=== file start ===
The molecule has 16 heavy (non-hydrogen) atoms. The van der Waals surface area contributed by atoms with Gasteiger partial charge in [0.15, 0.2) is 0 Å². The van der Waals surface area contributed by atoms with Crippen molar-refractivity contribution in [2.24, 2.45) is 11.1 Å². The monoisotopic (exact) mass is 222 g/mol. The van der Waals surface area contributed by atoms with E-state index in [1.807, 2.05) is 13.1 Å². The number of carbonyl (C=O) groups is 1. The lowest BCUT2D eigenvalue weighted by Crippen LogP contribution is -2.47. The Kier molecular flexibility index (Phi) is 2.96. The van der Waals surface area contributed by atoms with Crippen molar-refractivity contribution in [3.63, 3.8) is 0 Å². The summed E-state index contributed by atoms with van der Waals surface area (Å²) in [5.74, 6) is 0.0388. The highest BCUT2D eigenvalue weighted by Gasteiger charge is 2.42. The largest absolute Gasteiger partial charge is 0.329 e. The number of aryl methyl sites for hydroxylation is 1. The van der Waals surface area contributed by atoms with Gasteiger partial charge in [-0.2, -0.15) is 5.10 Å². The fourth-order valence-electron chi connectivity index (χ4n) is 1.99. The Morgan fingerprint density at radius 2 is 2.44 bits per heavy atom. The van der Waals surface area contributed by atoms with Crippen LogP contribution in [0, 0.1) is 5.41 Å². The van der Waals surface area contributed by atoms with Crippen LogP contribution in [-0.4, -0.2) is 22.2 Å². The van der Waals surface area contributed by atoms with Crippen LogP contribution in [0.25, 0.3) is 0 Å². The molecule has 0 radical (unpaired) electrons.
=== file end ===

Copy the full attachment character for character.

The molecule has 16 heavy (non-hydrogen) atoms. The van der Waals surface area contributed by atoms with Gasteiger partial charge in [0.15, 0.2) is 0 Å². The van der Waals surface area contributed by atoms with Crippen molar-refractivity contribution in [2.24, 2.45) is 11.1 Å². The monoisotopic (exact) mass is 222 g/mol. The van der Waals surface area contributed by atoms with E-state index in [1.807, 2.05) is 13.1 Å². The number of carbonyl (C=O) groups is 1. The lowest BCUT2D eigenvalue weighted by Crippen LogP contribution is -2.47. The Kier molecular flexibility index (Phi) is 2.96. The van der Waals surface area contributed by atoms with Crippen molar-refractivity contribution in [3.63, 3.8) is 0 Å². The summed E-state index contributed by atoms with van der Waals surface area (Å²) in [5.74, 6) is 0.0388. The highest BCUT2D eigenvalue weighted by Gasteiger charge is 2.42. The largest absolute Gasteiger partial charge is 0.329 e. The number of aryl methyl sites for hydroxylation is 1. The van der Waals surface area contributed by atoms with Gasteiger partial charge in [-0.2, -0.15) is 5.10 Å². The fourth-order valence-electron chi connectivity index (χ4n) is 1.99. The Morgan fingerprint density at radius 2 is 2.44 bits per heavy atom. The van der Waals surface area contributed by atoms with Crippen LogP contribution in [0, 0.1) is 5.41 Å². The van der Waals surface area contributed by atoms with Crippen LogP contribution in [-0.4, -0.2) is 22.2 Å². The van der Waals surface area contributed by atoms with Crippen LogP contribution in [0.25, 0.3) is 0 Å². The molecule has 0 radical (unpaired) electrons.